None of that microfiction makes any sense since you don’t know anything about me. I grew up in a family of psychopaths. I personally know well a large number of psychopaths. That is where my study comes from, not Dr. Hare. What I want is a level playing field where everyone knows what psychopaths really are – not psychotic serial killers – but, just people who think that the rest of us are their weak little playthings. I have said nothing about psychopaths being the criminal element of society.

        This is me – personal problems and all, moving on happily, setting my life in order. Get over it.


    • andrew 11:22 on December 13, 2016 Permalink | Reply

      I don’t know about you, but I know what personal info I have gathered from a cursory look at your site. I did get that info from your site. The raison d’etre of your site. Thanks for the info on how you think and how you arrive at your conclusions.
      I could complain about the prejudice you, and a lot of others have, but I am glad to have the info so I am forewarned about those who have had their feelings hurt,and base their life’s mission on negative episodes. Nothing wrong with that, of course.
      Keep up with the good work, I will visit to check up periodically. It’s always a good thing to check up on different places to see how things are getting along.
      As a human being to another, I wish you success in your life’s mission as far as YOU are concerned. As far as anything else, it’s up to you.
      The road to evil is paved witj good intentions…….TOWARDS OTHERS


  • Barbara 06:45 on May 28, 2015 Permalink | Reply
    Tags: , , comment bait, , , ,   

    Online Harassment and Cyberstalking 

    A Real Life Problem

    The Internet is a wonderful place to work, play and study. But don’t let that fact make you blind to its down side. The Net is no more and no less than a mirror of the real world, and that means it also contains electronic versions of real life problems. Stalking and harassments are problems that many people especially women, are familiar with in real life. These problems can also occur on the Internet, in what has become know as “cyberstalking” or “online harassment”.

    If you thought that owning a computer and having an Internet account would make a person considerate and respectful; then think again. There are just as many predators in cyberspace as anywhere else. It is only their methods that have changed. Some predators might harass you by trailing around after you in live channels like lovesick puppies; unable to take NO for an answer and pestering you with email messages. In other cases this harassment may become a systematic campaign against you; where your harasser bombards you with threatening messages of hate and obscenities. Although distressful enough, the situation can even escalate to the point where your harasser traces your home address and telephone number; causing you to face not just emotional distress but also physical danger. It should come as no surprise to you that the “bad guys” are making use of this wonderful technology to harass people and prey on the innocent. Why wouldn’t they? Not all bad guys are street punks with no education. Some are university graduates with computers.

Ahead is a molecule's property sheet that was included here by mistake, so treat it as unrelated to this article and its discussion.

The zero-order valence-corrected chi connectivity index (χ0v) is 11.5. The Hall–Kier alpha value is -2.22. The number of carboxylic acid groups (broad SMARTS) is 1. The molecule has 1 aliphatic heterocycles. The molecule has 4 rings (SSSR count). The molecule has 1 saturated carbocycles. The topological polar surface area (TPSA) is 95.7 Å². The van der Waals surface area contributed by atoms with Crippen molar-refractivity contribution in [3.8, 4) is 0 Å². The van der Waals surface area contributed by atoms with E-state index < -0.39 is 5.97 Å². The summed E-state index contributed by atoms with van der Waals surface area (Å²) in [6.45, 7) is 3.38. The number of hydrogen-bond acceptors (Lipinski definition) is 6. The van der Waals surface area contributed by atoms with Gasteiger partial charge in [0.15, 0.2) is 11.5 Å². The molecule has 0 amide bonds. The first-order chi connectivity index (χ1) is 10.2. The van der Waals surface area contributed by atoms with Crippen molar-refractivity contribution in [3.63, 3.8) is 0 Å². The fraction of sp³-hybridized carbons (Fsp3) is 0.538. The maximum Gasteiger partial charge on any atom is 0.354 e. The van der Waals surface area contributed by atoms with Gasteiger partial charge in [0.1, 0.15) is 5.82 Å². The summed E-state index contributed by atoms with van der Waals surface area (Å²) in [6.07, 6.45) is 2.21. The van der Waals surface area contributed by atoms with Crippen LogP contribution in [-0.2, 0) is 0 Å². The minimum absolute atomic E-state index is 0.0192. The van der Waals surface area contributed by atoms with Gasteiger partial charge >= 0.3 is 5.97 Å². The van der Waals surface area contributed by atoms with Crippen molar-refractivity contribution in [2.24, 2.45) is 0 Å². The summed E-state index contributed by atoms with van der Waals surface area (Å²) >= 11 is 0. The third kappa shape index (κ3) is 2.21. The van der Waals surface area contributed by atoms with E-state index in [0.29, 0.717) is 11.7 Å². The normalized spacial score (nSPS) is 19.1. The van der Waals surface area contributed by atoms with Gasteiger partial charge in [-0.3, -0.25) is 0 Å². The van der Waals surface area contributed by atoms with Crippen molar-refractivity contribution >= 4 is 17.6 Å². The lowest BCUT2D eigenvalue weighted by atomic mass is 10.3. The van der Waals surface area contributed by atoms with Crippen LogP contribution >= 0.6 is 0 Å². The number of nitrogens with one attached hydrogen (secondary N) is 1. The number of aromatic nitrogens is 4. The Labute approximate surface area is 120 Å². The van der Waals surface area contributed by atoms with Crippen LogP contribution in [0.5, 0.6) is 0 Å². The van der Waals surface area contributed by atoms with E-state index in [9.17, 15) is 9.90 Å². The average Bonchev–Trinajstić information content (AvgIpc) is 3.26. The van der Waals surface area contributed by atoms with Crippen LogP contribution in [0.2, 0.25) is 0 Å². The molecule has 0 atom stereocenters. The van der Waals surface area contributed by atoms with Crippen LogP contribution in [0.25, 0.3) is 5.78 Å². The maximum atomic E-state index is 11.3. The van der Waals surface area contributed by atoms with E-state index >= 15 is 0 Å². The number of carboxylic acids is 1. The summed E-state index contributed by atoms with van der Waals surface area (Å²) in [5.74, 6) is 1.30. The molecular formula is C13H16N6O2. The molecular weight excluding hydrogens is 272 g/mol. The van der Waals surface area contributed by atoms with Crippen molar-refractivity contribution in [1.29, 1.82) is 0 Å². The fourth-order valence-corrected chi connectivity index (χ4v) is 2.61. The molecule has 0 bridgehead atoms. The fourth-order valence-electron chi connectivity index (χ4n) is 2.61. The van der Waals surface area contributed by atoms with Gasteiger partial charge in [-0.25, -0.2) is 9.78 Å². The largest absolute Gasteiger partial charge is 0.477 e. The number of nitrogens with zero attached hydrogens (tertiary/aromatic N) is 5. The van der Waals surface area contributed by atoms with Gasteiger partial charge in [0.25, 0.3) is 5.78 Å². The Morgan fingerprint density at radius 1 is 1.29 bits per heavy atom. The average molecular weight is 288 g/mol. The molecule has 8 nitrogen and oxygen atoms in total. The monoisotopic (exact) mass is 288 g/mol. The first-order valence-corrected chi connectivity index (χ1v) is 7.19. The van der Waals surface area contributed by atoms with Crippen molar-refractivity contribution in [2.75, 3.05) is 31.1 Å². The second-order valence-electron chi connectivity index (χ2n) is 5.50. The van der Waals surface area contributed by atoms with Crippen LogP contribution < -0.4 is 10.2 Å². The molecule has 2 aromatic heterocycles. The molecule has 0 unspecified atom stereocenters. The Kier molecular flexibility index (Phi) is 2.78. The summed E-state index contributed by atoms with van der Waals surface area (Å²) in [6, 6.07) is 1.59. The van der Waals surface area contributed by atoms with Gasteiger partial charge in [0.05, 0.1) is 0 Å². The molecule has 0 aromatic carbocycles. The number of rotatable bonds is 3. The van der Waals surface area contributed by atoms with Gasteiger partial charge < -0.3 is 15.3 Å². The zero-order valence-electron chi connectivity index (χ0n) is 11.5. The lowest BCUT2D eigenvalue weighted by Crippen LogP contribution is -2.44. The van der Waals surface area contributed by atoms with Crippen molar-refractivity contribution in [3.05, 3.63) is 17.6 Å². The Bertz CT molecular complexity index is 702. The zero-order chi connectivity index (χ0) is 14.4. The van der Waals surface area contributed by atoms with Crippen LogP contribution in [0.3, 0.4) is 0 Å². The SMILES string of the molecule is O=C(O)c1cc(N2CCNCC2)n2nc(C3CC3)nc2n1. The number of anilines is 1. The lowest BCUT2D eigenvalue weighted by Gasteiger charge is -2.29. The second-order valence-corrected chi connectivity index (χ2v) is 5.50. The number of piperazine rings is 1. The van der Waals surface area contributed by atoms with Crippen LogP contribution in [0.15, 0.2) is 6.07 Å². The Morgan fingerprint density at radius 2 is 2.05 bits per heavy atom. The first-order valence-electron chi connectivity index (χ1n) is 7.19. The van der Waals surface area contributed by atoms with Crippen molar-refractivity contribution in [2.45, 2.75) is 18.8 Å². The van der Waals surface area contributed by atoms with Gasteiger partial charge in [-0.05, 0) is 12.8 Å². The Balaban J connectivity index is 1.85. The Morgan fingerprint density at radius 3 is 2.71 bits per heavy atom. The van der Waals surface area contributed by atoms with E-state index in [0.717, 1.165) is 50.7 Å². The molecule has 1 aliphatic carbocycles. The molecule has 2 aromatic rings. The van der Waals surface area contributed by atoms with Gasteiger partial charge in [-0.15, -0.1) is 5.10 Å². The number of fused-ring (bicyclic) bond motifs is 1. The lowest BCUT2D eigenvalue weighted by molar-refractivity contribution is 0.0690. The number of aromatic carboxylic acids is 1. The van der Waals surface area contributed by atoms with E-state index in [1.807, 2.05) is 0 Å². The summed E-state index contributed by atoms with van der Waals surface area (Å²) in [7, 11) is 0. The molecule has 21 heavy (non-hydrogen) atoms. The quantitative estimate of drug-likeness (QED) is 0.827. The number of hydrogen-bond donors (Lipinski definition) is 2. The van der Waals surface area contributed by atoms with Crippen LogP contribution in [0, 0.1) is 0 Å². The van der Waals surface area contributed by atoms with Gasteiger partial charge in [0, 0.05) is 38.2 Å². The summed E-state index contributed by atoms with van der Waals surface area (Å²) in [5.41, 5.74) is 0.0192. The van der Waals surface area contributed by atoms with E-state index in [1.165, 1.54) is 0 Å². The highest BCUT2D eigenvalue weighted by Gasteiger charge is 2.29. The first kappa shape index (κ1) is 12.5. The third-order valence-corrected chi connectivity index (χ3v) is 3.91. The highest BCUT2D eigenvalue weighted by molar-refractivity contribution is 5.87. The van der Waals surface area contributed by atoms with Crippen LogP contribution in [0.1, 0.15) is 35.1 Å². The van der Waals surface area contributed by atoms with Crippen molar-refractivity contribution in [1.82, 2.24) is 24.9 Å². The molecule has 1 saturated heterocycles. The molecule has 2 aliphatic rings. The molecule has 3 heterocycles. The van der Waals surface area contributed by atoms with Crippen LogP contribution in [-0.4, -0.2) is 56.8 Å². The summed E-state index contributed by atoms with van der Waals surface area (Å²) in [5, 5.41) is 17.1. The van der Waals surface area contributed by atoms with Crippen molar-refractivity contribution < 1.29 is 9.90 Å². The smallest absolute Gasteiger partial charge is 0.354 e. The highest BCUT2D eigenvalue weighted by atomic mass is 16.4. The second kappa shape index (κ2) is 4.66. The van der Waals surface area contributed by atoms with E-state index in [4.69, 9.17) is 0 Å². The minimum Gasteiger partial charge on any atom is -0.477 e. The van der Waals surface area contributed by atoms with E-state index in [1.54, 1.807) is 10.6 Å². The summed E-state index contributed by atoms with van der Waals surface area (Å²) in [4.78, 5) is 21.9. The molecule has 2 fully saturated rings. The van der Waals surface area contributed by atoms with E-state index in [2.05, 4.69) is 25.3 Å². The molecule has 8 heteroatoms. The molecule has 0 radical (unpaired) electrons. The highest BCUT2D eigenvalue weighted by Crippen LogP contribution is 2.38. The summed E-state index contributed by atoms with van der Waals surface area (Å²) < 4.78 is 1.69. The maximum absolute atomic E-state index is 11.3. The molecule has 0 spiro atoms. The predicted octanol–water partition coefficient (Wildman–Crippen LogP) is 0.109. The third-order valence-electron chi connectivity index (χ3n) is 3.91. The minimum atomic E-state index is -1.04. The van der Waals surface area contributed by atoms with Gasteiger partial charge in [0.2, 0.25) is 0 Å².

There have been many examples of cyberstalking crossing over to “IRL” stalking (In Real Life stalking). Sadly, those users who have been victims of cyberstalking, tell a similar story: That no one took the harassment seriously until it became “IRL”. Cyberstalking can be a devastating experience for a person online. As they discover that the difference between the “Brave New World” of the Internet and the Real World is that in the real world people listen when you tell them you are being stalked and harassed. In cyberspace people say things like “well just turn off your computer”. Such incomprehension is common. “You can’t be hurt on the Internet – it’s just words” is commonly heard and “If you can’t handle it, then you shouldn’t be online” is another commonly hear comment. The online stalking is just as frightening and distressing as off-line stalking, and just as illegal.

    Men and women may be stalked on-line, but statistics show that the majority of victims are female. Women are the minority of the Internet population which means that their attention is generally a fierce competition between male users. This part of the Internet, resembles crude online single bars, with little in the way of politeness. Unfortunately the immediate and relative anonymity of live chat communications facilities enable users to be rude and insensitive. Cyberstalking and online harassment are also much easier to practice than real life stalking. In cyberspace, a stalker can harass their victim without ever have to leave the comfort of their own home, or have any witnesses to the incidents.